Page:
Every now and then you might feel like trying something new during your workout exercise. When it comes to doing pull-ups, there are various techniques available for you to try out and master. However, there are also advanced pull-up variations for those who want to take their training to the next level. In this article we will cover ten of these variations, including: Weighted pull-ups, Archer pull-ups, Typewriter pull-ups, One arm pull-ups, Muscle-ups, Clapping pull-ups, L-sit pull-ups, Towel pull-up, Around the world pull-ups and Kipping pull-ups. In the following section we will cover each of these in detail.
Weighted pull-ups involve the usage of weights in your pull-up workout. This variation can be performed by adding weight plates to your body as a first step. This can be done by putting on a weight belt, which helps you lift the weight. To put it on, kneel down, run a chain through the weight plate and connect it to the belt. Be wary to adjust the tightness of the belt based on your own comfort level. Once done, simply start with the first set of reps on a pull-up bar.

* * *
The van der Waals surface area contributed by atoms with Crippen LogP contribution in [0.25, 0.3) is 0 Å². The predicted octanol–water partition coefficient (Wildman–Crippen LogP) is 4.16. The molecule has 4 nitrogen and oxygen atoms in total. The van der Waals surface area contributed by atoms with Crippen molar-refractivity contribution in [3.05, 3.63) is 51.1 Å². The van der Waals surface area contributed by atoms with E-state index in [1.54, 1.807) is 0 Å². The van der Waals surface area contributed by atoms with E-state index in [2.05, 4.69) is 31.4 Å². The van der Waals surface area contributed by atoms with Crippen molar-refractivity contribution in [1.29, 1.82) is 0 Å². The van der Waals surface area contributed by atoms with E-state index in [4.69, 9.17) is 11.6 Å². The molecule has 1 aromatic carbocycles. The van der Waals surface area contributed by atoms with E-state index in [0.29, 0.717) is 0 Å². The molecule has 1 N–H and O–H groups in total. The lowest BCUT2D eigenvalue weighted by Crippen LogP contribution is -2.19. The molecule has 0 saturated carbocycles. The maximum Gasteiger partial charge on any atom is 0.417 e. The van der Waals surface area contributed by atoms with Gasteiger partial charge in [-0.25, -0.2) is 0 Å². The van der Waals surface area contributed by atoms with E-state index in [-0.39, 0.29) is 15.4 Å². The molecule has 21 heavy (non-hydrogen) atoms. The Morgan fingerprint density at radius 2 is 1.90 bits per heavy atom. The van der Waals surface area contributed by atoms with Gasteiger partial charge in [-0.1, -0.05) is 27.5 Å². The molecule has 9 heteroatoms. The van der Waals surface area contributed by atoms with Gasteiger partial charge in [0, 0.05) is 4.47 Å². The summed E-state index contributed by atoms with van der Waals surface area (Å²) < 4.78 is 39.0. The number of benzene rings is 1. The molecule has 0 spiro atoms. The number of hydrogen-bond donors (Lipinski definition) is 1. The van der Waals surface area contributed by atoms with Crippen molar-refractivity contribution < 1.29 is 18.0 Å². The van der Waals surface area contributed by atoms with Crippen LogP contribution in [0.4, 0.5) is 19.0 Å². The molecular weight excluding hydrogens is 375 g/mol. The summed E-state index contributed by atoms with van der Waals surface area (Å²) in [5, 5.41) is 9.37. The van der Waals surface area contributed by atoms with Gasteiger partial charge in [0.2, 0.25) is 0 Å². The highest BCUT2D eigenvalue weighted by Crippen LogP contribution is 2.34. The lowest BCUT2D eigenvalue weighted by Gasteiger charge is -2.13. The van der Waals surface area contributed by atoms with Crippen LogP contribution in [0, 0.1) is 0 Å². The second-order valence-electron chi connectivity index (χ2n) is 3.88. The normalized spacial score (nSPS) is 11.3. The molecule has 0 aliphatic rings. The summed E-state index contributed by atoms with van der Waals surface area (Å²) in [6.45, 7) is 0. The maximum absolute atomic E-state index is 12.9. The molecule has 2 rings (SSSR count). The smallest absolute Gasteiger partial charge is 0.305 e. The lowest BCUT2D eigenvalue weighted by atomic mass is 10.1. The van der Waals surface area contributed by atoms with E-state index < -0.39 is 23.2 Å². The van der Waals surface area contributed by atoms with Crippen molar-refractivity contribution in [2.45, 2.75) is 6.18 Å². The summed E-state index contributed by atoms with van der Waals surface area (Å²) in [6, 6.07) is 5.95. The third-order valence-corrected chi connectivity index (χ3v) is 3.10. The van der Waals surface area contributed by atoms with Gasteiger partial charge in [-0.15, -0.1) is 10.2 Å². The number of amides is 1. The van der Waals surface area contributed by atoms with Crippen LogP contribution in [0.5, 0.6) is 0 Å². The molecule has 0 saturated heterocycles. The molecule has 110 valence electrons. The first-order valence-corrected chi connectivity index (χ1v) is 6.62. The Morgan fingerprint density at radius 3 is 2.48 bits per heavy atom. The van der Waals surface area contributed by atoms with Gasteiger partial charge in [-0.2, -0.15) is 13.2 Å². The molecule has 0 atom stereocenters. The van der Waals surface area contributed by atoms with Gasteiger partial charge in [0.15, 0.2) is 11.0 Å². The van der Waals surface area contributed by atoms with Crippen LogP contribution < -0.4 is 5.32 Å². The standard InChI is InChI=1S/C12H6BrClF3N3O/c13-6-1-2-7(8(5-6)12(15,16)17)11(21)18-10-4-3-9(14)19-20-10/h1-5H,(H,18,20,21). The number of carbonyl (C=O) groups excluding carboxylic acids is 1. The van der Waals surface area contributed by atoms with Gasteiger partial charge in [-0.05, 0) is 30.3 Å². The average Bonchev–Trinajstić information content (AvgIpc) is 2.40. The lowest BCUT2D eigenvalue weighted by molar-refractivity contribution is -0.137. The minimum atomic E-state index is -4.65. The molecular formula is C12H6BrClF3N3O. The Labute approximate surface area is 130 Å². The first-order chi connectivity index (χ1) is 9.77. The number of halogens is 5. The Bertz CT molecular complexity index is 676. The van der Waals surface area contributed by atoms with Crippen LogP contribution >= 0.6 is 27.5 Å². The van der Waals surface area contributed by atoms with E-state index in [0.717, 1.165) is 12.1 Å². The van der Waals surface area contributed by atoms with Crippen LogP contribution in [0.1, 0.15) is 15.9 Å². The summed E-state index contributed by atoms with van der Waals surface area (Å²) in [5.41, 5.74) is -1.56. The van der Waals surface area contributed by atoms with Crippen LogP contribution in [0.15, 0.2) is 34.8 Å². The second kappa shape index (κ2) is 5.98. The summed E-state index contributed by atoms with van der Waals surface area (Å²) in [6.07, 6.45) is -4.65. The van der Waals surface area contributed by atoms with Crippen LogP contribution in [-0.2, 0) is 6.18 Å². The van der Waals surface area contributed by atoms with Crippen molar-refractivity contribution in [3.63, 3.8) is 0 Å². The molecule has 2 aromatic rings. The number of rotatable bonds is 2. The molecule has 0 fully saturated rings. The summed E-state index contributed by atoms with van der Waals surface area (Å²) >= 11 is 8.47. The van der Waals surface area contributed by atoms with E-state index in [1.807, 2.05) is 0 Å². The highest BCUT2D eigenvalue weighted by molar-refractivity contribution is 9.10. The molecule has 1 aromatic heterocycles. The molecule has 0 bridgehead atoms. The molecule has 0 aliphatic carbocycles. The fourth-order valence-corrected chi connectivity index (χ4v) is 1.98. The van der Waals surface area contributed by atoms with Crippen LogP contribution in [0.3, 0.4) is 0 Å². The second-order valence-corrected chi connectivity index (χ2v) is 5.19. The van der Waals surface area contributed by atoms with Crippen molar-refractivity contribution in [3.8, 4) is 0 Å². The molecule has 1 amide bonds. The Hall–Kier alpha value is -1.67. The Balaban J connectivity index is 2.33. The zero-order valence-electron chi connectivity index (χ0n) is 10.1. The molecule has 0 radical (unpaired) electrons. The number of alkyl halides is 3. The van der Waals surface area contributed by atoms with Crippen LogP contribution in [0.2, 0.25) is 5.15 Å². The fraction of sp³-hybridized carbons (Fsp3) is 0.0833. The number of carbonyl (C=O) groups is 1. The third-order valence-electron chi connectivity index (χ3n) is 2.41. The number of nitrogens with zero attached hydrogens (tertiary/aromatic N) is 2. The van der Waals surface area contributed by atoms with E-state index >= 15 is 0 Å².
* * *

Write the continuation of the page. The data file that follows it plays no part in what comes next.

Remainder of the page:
In principle, what you are doing is making your body heavier, thus putting an additional strain on your muscles. It is recommended to start with light weight plates and move up as your body adapts and builds more strength as a result of the exercise. A quick tip: feel free to hold the weight with your knees (bended) as you perform this variation. This helps to keep the weight plate(s) in one place, which can be useful if your workout becomes intense. We wrote an whole article about the benefits of weighted pull-ups.
An archer pull-up is a pull-up variation that can be done without any need for additional tools or weights. To perform one, start by getting into a pull-up position. Then, using an over-hand grip, pull hard to one side and extend one arm horizontally over the bar. The key here is to pull hard in order to perform the variation properly. Thus it will require some proper training beforehand. It is recommended to do alternating sets on both arms or single sets for each arm. This variation requires swift movements in order to be performed well. Don’t be discouraged if things don’t work out right away. Essential is to train your arms first as this will greatly improve the results of the workout. (Due to the single-sided load we recommend this exercise more indoors with our indoor & outdoor pull-up and dip bar).